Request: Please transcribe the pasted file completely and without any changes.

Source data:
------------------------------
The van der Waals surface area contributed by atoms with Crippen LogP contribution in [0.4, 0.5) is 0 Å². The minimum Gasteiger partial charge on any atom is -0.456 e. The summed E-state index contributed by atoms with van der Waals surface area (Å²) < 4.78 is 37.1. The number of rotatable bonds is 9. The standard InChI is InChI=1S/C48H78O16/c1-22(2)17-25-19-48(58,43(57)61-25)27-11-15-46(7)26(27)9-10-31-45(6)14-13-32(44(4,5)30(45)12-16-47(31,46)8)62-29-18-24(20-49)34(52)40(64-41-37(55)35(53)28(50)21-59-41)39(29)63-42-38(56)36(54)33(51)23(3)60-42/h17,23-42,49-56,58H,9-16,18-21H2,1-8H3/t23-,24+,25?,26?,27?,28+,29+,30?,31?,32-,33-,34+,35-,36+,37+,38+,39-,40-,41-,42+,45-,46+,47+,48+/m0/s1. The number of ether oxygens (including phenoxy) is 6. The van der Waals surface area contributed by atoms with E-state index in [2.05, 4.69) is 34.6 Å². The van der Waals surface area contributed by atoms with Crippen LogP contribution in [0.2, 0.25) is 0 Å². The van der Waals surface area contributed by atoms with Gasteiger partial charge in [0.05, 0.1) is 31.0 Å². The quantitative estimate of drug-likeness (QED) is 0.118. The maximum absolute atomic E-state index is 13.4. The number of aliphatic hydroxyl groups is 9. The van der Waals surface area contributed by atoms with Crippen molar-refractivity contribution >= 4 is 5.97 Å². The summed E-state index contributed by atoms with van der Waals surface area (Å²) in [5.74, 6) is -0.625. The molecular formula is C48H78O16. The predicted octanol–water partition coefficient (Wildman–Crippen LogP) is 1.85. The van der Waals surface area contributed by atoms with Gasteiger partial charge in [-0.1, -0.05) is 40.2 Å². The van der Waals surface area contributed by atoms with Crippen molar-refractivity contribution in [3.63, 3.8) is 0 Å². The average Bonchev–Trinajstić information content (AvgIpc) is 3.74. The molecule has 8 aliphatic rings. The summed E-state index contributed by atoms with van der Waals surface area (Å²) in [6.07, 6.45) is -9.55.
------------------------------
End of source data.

The van der Waals surface area contributed by atoms with Crippen LogP contribution in [0.4, 0.5) is 0 Å². The minimum Gasteiger partial charge on any atom is -0.456 e. The summed E-state index contributed by atoms with van der Waals surface area (Å²) < 4.78 is 37.1. The number of rotatable bonds is 9. The standard InChI is InChI=1S/C48H78O16/c1-22(2)17-25-19-48(58,43(57)61-25)27-11-15-46(7)26(27)9-10-31-45(6)14-13-32(44(4,5)30(45)12-16-47(31,46)8)62-29-18-24(20-49)34(52)40(64-41-37(55)35(53)28(50)21-59-41)39(29)63-42-38(56)36(54)33(51)23(3)60-42/h17,23-42,49-56,58H,9-16,18-21H2,1-8H3/t23-,24+,25?,26?,27?,28+,29+,30?,31?,32-,33-,34+,35-,36+,37+,38+,39-,40-,41-,42+,45-,46+,47+,48+/m0/s1. The number of ether oxygens (including phenoxy) is 6. The van der Waals surface area contributed by atoms with E-state index in [2.05, 4.69) is 34.6 Å². The van der Waals surface area contributed by atoms with Crippen LogP contribution in [0.2, 0.25) is 0 Å². The van der Waals surface area contributed by atoms with Gasteiger partial charge in [0.05, 0.1) is 31.0 Å². The quantitative estimate of drug-likeness (QED) is 0.118. The maximum absolute atomic E-state index is 13.4. The number of aliphatic hydroxyl groups is 9. The van der Waals surface area contributed by atoms with Crippen molar-refractivity contribution >= 4 is 5.97 Å². The summed E-state index contributed by atoms with van der Waals surface area (Å²) in [5.74, 6) is -0.625. The molecular formula is C48H78O16. The predicted octanol–water partition coefficient (Wildman–Crippen LogP) is 1.85. The van der Waals surface area contributed by atoms with Gasteiger partial charge in [-0.1, -0.05) is 40.2 Å². The van der Waals surface area contributed by atoms with Crippen molar-refractivity contribution in [3.63, 3.8) is 0 Å². The average Bonchev–Trinajstić information content (AvgIpc) is 3.74. The molecule has 8 aliphatic rings. The summed E-state index contributed by atoms with van der Waals surface area (Å²) in [6.07, 6.45) is -9.55.